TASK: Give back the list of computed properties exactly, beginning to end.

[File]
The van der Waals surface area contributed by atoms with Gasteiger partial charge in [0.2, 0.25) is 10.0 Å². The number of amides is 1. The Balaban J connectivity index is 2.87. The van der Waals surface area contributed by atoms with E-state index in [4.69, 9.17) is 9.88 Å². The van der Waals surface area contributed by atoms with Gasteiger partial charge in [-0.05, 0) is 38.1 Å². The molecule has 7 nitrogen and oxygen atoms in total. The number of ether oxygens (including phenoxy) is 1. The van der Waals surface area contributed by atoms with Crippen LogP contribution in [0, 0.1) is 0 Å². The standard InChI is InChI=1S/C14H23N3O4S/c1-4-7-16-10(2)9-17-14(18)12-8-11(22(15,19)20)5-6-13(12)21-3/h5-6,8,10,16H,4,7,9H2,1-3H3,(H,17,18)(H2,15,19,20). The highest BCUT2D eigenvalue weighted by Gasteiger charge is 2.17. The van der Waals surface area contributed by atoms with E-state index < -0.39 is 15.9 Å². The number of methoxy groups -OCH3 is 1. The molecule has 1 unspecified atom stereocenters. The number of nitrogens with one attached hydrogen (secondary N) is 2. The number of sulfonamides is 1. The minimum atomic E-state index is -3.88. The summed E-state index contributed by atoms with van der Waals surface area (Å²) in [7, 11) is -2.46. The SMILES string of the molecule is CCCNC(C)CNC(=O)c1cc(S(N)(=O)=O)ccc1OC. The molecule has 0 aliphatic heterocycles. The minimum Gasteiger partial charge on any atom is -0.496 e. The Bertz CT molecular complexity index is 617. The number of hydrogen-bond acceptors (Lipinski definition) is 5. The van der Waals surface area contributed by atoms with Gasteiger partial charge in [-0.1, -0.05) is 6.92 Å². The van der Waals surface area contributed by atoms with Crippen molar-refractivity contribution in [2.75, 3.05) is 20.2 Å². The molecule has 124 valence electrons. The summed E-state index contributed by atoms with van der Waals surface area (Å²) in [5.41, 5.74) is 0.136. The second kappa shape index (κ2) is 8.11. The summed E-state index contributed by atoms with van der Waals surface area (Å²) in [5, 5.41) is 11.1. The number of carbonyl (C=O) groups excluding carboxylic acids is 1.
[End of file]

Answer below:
The van der Waals surface area contributed by atoms with Gasteiger partial charge in [0.2, 0.25) is 10.0 Å². The number of amides is 1. The Balaban J connectivity index is 2.87. The van der Waals surface area contributed by atoms with E-state index in [4.69, 9.17) is 9.88 Å². The van der Waals surface area contributed by atoms with Gasteiger partial charge in [-0.05, 0) is 38.1 Å². The molecule has 7 nitrogen and oxygen atoms in total. The number of ether oxygens (including phenoxy) is 1. The van der Waals surface area contributed by atoms with Crippen LogP contribution in [0, 0.1) is 0 Å². The standard InChI is InChI=1S/C14H23N3O4S/c1-4-7-16-10(2)9-17-14(18)12-8-11(22(15,19)20)5-6-13(12)21-3/h5-6,8,10,16H,4,7,9H2,1-3H3,(H,17,18)(H2,15,19,20). The highest BCUT2D eigenvalue weighted by Gasteiger charge is 2.17. The van der Waals surface area contributed by atoms with E-state index < -0.39 is 15.9 Å². The number of methoxy groups -OCH3 is 1. The molecule has 1 unspecified atom stereocenters. The number of nitrogens with one attached hydrogen (secondary N) is 2. The number of sulfonamides is 1. The minimum atomic E-state index is -3.88. The summed E-state index contributed by atoms with van der Waals surface area (Å²) in [7, 11) is -2.46. The SMILES string of the molecule is CCCNC(C)CNC(=O)c1cc(S(N)(=O)=O)ccc1OC. The molecule has 0 aliphatic heterocycles. The minimum Gasteiger partial charge on any atom is -0.496 e. The Bertz CT molecular complexity index is 617. The number of hydrogen-bond acceptors (Lipinski definition) is 5. The van der Waals surface area contributed by atoms with Gasteiger partial charge in [-0.1, -0.05) is 6.92 Å². The van der Waals surface area contributed by atoms with Crippen molar-refractivity contribution in [2.75, 3.05) is 20.2 Å². The molecule has 124 valence electrons. The summed E-state index contributed by atoms with van der Waals surface area (Å²) in [5.41, 5.74) is 0.136. The second kappa shape index (κ2) is 8.11. The summed E-state index contributed by atoms with van der Waals surface area (Å²) in [5, 5.41) is 11.1. The number of carbonyl (C=O) groups excluding carboxylic acids is 1.